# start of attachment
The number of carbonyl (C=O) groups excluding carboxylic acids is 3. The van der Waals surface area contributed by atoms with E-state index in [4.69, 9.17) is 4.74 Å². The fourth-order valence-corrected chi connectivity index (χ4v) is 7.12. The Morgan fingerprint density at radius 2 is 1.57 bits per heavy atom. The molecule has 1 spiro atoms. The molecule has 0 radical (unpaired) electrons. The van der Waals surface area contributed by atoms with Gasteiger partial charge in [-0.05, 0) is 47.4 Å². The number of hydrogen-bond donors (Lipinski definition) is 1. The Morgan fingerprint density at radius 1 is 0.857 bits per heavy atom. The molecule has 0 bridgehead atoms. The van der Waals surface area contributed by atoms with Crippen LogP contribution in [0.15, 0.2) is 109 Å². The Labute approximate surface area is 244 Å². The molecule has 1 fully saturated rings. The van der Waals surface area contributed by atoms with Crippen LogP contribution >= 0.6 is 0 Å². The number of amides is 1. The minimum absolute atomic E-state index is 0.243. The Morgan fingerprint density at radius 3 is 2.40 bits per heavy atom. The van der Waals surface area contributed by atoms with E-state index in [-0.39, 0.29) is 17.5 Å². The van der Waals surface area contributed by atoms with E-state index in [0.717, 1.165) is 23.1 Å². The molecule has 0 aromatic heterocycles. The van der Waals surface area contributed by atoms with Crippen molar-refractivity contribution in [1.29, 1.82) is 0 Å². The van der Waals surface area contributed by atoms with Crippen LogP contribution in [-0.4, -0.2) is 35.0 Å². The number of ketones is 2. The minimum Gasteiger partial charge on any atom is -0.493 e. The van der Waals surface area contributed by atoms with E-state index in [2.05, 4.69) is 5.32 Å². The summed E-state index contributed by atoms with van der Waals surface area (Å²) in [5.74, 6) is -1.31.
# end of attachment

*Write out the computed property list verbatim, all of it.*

The number of carbonyl (C=O) groups excluding carboxylic acids is 3. The van der Waals surface area contributed by atoms with E-state index in [4.69, 9.17) is 4.74 Å². The fourth-order valence-corrected chi connectivity index (χ4v) is 7.12. The Morgan fingerprint density at radius 2 is 1.57 bits per heavy atom. The molecule has 1 spiro atoms. The molecule has 0 radical (unpaired) electrons. The van der Waals surface area contributed by atoms with Gasteiger partial charge in [-0.05, 0) is 47.4 Å². The number of hydrogen-bond donors (Lipinski definition) is 1. The Morgan fingerprint density at radius 1 is 0.857 bits per heavy atom. The molecule has 0 bridgehead atoms. The van der Waals surface area contributed by atoms with Crippen LogP contribution in [0.15, 0.2) is 109 Å². The Labute approximate surface area is 244 Å². The molecule has 1 fully saturated rings. The van der Waals surface area contributed by atoms with Crippen LogP contribution >= 0.6 is 0 Å². The number of amides is 1. The minimum absolute atomic E-state index is 0.243. The Morgan fingerprint density at radius 3 is 2.40 bits per heavy atom. The van der Waals surface area contributed by atoms with E-state index in [-0.39, 0.29) is 17.5 Å². The van der Waals surface area contributed by atoms with E-state index in [0.717, 1.165) is 23.1 Å². The molecule has 0 aromatic heterocycles. The van der Waals surface area contributed by atoms with Crippen molar-refractivity contribution in [1.29, 1.82) is 0 Å². The van der Waals surface area contributed by atoms with Crippen LogP contribution in [-0.4, -0.2) is 35.0 Å². The number of ketones is 2. The minimum Gasteiger partial charge on any atom is -0.493 e. The van der Waals surface area contributed by atoms with E-state index in [2.05, 4.69) is 5.32 Å². The summed E-state index contributed by atoms with van der Waals surface area (Å²) in [5.74, 6) is -1.31.